Let $f:X\rightarrow Y$ be a surjective map between smooth varieties with connected fibers. Assume that the generic fiber of $f$ is of general type, and everything is over $\mathbb{C}$. $f$ is said to be isotrivial if all its smooth fibers are isomorphic.

When $\mathrm{dim}X=2$ and $\mathrm{dim}Y=1$, if $\mathrm{deg}(f_*\omega_{X/Y})=0$, then $f$ is isotrivial, in BPV,Chapter III. Theorem 17.3.

My question is that does this true for $\mathrm{dim}X\geq 3$ and $\mathrm{dim}Y=1$?

The tools to prove this are using the period map and Torelli's theorem for curves.

**In case $\mathrm{dim}X=2$ and $\mathrm{dim}Y=1$:**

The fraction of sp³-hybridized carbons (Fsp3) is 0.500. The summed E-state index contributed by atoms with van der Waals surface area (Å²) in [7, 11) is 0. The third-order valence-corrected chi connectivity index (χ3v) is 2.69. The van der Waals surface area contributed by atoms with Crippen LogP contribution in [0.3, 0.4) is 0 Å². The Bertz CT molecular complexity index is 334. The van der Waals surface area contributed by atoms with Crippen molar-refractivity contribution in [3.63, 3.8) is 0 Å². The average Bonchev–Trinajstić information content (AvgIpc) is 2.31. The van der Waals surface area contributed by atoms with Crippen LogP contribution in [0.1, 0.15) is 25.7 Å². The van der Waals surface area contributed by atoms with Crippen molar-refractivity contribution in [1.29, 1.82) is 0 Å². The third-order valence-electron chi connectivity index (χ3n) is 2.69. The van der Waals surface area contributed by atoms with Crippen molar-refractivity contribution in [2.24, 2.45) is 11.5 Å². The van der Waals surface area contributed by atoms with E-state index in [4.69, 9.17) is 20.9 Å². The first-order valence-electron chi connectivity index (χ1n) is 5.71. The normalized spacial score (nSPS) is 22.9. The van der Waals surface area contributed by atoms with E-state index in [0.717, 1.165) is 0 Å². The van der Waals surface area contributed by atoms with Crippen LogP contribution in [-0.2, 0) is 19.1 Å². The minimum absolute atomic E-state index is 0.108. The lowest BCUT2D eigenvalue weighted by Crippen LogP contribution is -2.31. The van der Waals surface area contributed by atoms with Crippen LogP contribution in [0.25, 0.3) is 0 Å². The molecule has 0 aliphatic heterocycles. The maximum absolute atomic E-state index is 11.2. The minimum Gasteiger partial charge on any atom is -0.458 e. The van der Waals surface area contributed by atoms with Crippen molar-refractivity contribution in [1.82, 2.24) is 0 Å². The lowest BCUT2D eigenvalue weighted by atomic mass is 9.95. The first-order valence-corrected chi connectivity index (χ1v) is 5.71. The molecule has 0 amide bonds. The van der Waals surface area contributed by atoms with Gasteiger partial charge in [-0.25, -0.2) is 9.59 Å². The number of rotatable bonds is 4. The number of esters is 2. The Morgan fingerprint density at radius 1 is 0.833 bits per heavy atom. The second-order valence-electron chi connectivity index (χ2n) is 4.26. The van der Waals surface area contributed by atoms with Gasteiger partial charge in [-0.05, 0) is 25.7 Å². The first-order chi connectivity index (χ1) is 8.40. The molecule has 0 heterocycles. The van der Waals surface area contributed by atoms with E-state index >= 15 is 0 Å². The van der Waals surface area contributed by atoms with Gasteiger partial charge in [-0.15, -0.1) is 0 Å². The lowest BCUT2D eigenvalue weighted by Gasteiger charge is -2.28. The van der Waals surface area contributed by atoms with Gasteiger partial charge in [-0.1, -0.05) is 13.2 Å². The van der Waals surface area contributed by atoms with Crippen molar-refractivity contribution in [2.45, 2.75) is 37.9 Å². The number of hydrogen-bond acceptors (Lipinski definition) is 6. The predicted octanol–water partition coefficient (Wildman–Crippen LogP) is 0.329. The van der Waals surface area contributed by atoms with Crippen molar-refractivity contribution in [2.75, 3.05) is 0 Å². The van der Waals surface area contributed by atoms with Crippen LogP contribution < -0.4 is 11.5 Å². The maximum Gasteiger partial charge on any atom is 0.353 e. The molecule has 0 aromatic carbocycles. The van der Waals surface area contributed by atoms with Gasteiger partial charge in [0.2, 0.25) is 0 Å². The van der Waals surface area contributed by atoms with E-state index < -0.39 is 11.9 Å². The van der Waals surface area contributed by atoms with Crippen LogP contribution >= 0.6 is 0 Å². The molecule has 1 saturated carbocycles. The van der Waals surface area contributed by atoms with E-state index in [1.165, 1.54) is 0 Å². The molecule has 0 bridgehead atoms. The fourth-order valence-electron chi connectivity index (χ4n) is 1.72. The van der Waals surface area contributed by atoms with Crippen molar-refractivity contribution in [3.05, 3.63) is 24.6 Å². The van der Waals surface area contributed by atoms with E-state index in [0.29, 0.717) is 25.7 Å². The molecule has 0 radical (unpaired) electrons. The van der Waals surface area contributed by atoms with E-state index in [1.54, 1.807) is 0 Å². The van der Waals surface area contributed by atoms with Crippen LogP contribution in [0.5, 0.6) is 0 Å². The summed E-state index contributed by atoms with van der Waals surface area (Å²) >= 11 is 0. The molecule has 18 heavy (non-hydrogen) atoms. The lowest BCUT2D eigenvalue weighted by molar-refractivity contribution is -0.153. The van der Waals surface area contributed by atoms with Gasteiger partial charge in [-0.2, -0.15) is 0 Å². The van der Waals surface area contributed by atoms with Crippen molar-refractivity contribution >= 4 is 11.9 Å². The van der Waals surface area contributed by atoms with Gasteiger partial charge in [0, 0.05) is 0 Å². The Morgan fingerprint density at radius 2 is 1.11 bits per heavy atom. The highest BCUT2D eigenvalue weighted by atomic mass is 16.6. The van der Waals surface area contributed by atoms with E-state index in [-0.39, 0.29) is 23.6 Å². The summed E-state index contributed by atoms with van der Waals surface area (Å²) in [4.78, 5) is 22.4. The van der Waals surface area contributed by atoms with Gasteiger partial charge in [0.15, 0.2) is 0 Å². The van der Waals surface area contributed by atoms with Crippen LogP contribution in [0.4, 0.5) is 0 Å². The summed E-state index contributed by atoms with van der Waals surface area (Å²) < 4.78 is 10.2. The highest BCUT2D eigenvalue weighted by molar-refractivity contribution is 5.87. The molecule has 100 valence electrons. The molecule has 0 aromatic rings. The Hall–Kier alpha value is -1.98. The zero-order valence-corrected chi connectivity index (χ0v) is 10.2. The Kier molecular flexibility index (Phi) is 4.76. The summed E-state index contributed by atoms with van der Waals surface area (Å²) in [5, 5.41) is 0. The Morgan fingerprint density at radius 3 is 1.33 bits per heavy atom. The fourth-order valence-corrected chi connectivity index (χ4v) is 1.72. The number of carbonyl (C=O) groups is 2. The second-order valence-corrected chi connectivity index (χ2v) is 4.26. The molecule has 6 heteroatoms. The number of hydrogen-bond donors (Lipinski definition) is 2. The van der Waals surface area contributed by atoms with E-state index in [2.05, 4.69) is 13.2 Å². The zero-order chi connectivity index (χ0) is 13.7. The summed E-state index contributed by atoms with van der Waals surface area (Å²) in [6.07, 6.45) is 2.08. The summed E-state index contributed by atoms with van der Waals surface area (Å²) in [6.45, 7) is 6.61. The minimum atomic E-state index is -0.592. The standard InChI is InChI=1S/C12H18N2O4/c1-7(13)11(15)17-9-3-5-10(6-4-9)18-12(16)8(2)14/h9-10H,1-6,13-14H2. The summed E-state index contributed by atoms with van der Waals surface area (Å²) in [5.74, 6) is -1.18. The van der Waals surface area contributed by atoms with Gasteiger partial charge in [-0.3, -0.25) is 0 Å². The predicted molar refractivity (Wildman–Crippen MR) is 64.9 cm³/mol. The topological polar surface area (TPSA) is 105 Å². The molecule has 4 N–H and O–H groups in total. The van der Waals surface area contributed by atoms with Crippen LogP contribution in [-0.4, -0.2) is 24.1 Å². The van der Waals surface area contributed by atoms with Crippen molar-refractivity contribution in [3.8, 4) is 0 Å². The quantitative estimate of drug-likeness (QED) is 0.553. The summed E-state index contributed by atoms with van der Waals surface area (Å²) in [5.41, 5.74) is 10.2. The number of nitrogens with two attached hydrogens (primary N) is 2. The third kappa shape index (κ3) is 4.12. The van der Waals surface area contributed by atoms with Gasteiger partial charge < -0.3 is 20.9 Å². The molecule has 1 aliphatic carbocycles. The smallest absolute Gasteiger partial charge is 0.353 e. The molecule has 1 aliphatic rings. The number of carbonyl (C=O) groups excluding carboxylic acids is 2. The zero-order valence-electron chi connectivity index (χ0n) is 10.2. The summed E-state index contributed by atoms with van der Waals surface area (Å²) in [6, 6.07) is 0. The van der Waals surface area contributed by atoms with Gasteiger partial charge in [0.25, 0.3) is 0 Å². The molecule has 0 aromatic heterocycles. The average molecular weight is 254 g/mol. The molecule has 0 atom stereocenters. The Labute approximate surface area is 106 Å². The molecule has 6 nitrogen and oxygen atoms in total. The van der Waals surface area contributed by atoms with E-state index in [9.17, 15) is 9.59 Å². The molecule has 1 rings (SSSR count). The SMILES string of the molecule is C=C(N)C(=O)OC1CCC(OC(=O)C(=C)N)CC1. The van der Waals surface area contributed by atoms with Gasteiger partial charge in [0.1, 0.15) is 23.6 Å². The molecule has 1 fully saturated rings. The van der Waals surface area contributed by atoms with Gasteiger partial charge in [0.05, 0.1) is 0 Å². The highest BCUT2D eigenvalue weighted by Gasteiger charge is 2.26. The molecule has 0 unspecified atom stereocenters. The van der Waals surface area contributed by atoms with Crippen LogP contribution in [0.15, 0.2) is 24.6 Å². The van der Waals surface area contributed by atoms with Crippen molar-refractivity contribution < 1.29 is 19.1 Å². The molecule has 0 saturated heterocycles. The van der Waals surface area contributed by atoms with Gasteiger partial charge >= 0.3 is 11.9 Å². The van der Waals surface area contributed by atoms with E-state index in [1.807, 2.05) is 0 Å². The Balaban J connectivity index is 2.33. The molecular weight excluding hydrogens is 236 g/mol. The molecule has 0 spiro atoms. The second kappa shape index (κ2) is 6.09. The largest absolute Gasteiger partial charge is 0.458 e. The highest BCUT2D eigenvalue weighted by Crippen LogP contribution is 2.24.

If $\mathrm{deg}(f_*\omega_{X/Y})=0$, then the period map $$\mathcal{P}:Y\rightarrow \overline{\Gamma/D}$$ is constant, where $D$ is the period domain and $\Gamma$ is the monodromy group. Thus $\mathcal{P}(Y^0)$ is a point in $\Gamma/D$, where $Y^0\subseteq Y$ such that $f^0:X^0=f^{-1}(Y^0)\rightarrow Y^0$ is smooth. By Torelli's theorem, all nonsingular fibers will be isomorphic.

In higher dimensional cases, it seems that Torelli's theorem is not true in general. **Does this true that $\mathrm{deg}(f_*\omega_{X/Y})=0$ implies the associated period map is constant?**